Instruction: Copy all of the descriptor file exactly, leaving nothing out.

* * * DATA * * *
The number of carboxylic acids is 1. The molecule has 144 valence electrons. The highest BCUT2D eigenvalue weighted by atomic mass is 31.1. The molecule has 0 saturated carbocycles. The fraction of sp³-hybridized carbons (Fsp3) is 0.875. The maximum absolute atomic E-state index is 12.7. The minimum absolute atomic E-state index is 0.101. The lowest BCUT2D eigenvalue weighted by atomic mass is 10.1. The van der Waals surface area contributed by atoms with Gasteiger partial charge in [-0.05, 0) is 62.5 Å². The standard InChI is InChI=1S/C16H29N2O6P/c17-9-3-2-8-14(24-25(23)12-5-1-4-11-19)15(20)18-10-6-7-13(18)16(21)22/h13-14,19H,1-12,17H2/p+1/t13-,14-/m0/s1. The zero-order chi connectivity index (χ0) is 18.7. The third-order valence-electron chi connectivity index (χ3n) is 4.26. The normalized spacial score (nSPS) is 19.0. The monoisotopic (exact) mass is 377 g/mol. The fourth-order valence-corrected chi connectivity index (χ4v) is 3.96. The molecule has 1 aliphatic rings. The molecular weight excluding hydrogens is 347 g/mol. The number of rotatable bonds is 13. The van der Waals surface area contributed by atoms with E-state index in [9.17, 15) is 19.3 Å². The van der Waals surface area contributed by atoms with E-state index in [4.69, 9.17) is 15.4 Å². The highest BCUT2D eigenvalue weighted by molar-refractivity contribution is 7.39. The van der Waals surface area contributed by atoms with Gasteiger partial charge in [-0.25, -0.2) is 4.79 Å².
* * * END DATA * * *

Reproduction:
The number of carboxylic acids is 1. The molecule has 144 valence electrons. The highest BCUT2D eigenvalue weighted by atomic mass is 31.1. The molecule has 0 saturated carbocycles. The fraction of sp³-hybridized carbons (Fsp3) is 0.875. The maximum absolute atomic E-state index is 12.7. The minimum absolute atomic E-state index is 0.101. The lowest BCUT2D eigenvalue weighted by atomic mass is 10.1. The van der Waals surface area contributed by atoms with Gasteiger partial charge in [-0.05, 0) is 62.5 Å². The standard InChI is InChI=1S/C16H29N2O6P/c17-9-3-2-8-14(24-25(23)12-5-1-4-11-19)15(20)18-10-6-7-13(18)16(21)22/h13-14,19H,1-12,17H2/p+1/t13-,14-/m0/s1. The zero-order chi connectivity index (χ0) is 18.7. The third-order valence-electron chi connectivity index (χ3n) is 4.26. The normalized spacial score (nSPS) is 19.0. The monoisotopic (exact) mass is 377 g/mol. The fourth-order valence-corrected chi connectivity index (χ4v) is 3.96. The molecule has 1 aliphatic rings. The molecular weight excluding hydrogens is 347 g/mol. The number of rotatable bonds is 13. The van der Waals surface area contributed by atoms with E-state index in [9.17, 15) is 19.3 Å². The van der Waals surface area contributed by atoms with E-state index in [4.69, 9.17) is 15.4 Å². The highest BCUT2D eigenvalue weighted by molar-refractivity contribution is 7.39. The van der Waals surface area contributed by atoms with Gasteiger partial charge in [-0.25, -0.2) is 4.79 Å².